It is perhaps not that surprising, however. When it comes to Northern Ireland, different standards have always been applied. The rule book, as the de Silva and many another report has shown, went into the shredder early on. Northern Ireland was different, went the argument. There was a war going on and there were casualties and atrocities on both sides. This wasn't apartheid South Africa, truth and reconciliation were never going to happen in that place. Too much truth, indeed, could be fatal to the peace process. It is bad enough what is known already; imagine if all the scabs were ripped off, how much poison would flow then, would the body politic stand a chance of recovery?

Looking at Northern Ireland from week to week, one can begin to have some sympathy, albeit misguided, for the view that the past is a foreign country that should be visited only when absolutely necessary. History? Northern Ireland has had a bellyful of the stuff. As have the countries closely associated with it, Scotland among them.

Even the present can be a tricky customer. Take the rioting and death threats which have followed Belfast City Council's decision to fly the Union flag on designated days only. Though what has happened politically in Northern Ireland has been nothing short of miraculous, it does not take much to show that peace overall is of the distinctly uneasy kind.

There is the cost and duration of another public inquiry to consider, too. The Saville Inquiry into Bloody Sunday took 12 years to complete and cost £195 million. There has already been a four-year inquiry into the Finucane case, resulting in an official report by Sir John Stevens in 2003, and another inquiry into collusion by Mr Justice Cory, a Canadian judge. Is it not the case, as the British Government argues, that all that is going to be uncovered has been uncovered?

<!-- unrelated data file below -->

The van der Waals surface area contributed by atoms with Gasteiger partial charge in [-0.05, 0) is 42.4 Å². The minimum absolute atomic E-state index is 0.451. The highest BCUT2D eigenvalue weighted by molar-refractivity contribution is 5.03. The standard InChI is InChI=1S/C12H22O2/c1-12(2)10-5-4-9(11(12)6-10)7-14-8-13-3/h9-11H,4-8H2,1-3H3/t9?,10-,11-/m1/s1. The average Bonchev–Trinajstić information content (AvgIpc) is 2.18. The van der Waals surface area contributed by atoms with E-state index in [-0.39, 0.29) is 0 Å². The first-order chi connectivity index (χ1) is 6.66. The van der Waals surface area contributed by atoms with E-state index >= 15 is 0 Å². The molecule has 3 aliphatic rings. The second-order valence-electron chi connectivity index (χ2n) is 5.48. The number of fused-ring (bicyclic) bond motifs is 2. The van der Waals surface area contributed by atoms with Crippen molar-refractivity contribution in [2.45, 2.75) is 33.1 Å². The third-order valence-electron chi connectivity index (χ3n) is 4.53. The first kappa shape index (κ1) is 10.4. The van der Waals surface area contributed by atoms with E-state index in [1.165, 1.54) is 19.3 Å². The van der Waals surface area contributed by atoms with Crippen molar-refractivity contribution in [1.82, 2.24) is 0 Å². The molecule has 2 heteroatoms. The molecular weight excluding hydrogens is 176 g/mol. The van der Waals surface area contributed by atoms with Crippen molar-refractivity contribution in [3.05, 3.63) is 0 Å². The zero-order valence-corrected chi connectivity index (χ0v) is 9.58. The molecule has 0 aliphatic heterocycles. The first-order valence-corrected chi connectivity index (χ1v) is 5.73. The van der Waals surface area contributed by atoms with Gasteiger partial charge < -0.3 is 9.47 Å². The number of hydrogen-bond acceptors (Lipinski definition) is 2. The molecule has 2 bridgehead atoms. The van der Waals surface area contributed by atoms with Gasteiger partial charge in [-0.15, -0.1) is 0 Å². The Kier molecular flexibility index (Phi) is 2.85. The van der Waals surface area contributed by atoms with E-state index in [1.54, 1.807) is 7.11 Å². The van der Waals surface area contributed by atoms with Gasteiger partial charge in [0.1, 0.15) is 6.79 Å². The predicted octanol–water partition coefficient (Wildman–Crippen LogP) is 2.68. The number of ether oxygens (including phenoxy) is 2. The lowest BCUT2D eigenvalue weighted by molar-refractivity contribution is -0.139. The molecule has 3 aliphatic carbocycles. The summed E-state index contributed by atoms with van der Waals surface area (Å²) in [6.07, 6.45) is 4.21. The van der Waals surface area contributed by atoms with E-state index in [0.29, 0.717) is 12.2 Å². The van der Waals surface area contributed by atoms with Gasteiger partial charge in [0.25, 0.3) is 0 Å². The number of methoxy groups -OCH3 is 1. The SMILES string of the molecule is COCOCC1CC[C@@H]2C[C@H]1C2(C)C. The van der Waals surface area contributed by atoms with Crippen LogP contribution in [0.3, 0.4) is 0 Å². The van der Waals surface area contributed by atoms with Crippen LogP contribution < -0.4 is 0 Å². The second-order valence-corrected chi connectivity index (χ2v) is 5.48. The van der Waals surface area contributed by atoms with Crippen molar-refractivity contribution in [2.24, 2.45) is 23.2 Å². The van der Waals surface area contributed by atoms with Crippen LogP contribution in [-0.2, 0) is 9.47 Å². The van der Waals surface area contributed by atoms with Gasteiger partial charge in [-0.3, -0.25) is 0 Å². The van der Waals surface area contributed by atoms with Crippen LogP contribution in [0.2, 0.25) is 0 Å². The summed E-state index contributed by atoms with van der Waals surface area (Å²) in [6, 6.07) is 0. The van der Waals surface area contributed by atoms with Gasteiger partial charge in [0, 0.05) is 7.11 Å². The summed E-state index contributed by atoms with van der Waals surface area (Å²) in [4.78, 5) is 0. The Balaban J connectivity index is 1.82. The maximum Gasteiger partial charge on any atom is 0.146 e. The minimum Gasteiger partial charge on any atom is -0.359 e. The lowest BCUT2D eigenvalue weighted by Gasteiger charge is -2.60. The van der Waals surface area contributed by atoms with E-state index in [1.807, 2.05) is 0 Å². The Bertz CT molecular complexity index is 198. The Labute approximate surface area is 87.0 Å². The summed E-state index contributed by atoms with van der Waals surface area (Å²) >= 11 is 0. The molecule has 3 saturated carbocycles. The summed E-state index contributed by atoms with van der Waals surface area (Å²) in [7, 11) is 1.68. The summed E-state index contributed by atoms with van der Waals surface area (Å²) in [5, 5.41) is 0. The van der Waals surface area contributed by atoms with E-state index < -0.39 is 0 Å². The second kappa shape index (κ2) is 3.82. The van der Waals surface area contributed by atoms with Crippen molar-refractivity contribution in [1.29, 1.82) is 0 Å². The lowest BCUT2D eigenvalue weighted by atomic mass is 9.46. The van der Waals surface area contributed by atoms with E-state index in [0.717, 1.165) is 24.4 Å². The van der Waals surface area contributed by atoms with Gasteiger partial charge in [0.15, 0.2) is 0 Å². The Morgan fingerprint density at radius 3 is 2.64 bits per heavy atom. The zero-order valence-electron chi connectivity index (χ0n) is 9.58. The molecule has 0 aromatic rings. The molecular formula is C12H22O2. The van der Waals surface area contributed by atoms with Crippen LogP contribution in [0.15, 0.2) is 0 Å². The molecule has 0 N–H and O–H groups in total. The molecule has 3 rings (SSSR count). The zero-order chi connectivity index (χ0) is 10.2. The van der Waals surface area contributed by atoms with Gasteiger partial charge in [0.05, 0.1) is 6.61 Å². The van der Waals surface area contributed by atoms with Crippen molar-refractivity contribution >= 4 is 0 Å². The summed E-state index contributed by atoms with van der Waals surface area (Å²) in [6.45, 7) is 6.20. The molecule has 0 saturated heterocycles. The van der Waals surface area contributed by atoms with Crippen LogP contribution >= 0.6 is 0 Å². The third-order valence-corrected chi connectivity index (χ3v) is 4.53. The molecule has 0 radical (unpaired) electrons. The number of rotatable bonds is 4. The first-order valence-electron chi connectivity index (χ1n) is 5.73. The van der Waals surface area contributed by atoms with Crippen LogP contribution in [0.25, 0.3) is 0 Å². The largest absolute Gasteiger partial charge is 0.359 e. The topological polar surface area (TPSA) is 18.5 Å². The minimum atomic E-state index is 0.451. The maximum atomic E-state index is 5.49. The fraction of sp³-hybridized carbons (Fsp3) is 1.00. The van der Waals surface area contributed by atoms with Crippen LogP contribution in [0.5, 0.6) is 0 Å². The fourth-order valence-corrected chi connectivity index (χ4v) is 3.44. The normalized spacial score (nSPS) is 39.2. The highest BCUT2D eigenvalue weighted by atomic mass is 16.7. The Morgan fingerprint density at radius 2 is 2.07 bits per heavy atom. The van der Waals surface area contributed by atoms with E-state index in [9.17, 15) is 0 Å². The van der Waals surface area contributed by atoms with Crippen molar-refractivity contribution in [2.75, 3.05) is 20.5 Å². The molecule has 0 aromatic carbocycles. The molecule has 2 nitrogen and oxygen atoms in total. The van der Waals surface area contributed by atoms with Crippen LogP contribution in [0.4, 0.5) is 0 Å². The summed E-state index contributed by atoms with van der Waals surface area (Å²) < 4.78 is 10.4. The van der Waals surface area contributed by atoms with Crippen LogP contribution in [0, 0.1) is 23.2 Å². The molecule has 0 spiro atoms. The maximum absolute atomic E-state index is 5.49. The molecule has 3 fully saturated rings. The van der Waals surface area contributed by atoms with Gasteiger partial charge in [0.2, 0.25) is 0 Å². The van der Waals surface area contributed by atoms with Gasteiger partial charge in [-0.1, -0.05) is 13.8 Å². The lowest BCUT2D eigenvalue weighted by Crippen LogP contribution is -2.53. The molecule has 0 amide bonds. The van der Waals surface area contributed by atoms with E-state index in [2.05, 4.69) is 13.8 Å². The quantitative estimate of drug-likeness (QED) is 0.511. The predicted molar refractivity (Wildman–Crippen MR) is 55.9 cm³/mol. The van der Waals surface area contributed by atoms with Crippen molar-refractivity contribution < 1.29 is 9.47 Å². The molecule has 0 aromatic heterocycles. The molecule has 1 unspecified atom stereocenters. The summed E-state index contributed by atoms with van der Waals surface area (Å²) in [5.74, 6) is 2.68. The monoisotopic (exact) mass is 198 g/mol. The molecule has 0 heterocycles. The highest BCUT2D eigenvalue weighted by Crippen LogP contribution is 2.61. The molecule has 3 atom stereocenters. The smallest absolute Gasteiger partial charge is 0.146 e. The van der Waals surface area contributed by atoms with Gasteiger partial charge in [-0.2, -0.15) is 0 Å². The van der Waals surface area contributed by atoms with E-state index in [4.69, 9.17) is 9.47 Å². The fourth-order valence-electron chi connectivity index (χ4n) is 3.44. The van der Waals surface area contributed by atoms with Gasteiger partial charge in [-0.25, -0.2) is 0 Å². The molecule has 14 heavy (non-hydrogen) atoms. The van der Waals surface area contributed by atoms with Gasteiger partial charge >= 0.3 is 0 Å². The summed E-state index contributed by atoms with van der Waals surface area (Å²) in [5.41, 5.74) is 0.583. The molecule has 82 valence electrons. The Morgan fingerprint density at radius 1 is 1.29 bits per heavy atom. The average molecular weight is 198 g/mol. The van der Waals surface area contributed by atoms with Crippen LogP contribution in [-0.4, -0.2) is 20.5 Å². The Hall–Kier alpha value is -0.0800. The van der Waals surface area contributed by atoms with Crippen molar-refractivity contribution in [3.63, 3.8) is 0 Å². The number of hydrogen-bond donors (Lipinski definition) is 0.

We simply do not know for certain, and that is the point. For all Sir Desmond's report was shocking in the way it exposed the behaviour of state agencies, a lot of this information had already been placed in the public domain. The review was held behind closed doors and, most critical of all, those interviewed were not cross-examined. When it comes to letting daylight in, this is like putting a pin hole in an oak door and allowing people to peer through. You cannot see what lurks in the corners, but you will just have to trust that it is not relevant.

Not relevant, or too dangerous to know? That, again, we don't know. But we do know what will happen if there is no public inquiry. The doubts, fears and suspicions will fester. The stench of justice denied will not go away. As for questions of cost, can it really be acceptable to spend £5m on an inquiry into phone hacking, but not do the same when it comes to the state-facilitated murder of a lawyer?

The Finucane murder was not just another case, it was not just another murky episode in a fogbound war. This attack on a lawyer was an attack on democracy. If all those responsible are not held to account, Lady Justice might as well add earplugs and a gag to that blindfold.